Analysis - identify assumptions, reasons and claims, and examine how they interact in the formation of arguments. Individuals use analytics to gather information from charts, graphs, diagrams, spoken language and documents. People with strong analytical skills attend to patterns and to details. They identify the elements of a situation and determine how those parts interact. Strong interpretations skills can support high quality analysis by providing insights into the significance of what a person is saying or what something means.
Inference - draw conclusions from reasons and evidence. Inference is used when someone offers thoughtful suggestions and hypothesis. Inference skills indicate the necessary or the very probable consequences of a given set of facts and conditions. Conclusions, hypotheses, recommendations or decisions that are based on faulty analysis, misinformation, bad data or biased evaluations can turn out to be mistaken, even if they have reached using excellent inference skills.
Evaluative - assess the credibility of sources of information and the claims they make, and determine the strength and weakness or arguments. Applying evaluation skills can judge the quality of analysis, interpretations, explanations, inferences, options, opinions, beliefs, ideas, proposals, and decisions. Strong explanation skills can support high quality evaluation by providing evidence, reasons, methods, criteria, or assumptions behind the claims made and the conclusions reached.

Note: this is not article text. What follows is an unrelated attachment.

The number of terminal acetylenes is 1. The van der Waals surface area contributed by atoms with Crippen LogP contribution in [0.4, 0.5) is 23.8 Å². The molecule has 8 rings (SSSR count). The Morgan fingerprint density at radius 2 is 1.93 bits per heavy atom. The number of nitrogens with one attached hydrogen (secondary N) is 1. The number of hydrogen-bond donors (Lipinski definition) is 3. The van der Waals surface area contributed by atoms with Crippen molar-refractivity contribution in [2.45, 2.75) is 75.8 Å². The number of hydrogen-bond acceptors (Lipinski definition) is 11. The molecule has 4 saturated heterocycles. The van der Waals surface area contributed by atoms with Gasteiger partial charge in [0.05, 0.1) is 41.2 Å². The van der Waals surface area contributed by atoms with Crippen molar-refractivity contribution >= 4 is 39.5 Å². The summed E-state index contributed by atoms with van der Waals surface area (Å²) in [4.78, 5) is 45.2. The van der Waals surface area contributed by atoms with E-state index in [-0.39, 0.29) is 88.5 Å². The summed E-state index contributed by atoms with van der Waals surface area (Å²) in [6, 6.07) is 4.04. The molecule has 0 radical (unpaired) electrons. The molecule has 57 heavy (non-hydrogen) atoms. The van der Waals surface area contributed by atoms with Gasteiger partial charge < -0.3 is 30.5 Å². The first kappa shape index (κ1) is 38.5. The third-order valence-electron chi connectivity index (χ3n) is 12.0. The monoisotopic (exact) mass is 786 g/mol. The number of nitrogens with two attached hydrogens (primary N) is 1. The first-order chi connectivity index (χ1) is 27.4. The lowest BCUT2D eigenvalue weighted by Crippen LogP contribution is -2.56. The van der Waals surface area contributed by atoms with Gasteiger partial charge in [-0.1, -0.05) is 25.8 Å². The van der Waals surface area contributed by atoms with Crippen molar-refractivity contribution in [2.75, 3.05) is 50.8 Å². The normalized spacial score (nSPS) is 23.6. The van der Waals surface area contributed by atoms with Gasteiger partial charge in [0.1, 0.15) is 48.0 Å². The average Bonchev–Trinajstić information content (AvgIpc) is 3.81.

Deduction - decision making in precisely defined contexts where rules, operating conditions, core beliefs, values, policies, principles, procedures and terminology completely determine the outcome. Deductive reasoning moves with exacting precision from the assumed truth of a set of beliefs to a conclusion which cannot be false if those beliefs are untrue. Deductive validity is rigorously logical and clear-cut. Deductive validity leaves no room for uncertainty, unless one alters the meanings of words or the grammar of the language.
Induction - decision making in contexts of uncertainty. We use inductive reasoning skills when we draw inferences about what we think is probably true based on analogies, case studies, prior experience, statistical analysis, simulations, hypotheticals, and patterns recognized in familiar objects, events, experiences and behaviors. As long as there is the possibility, however remote, that a highly probable conclusion might be mistaken even though the evidence at hand is unchanged, the reasoning is inductive. Although it does not yield certainty, inductive reasoning can provide a confidence basis for solid belief in our conclusions and a reasonable basis for action.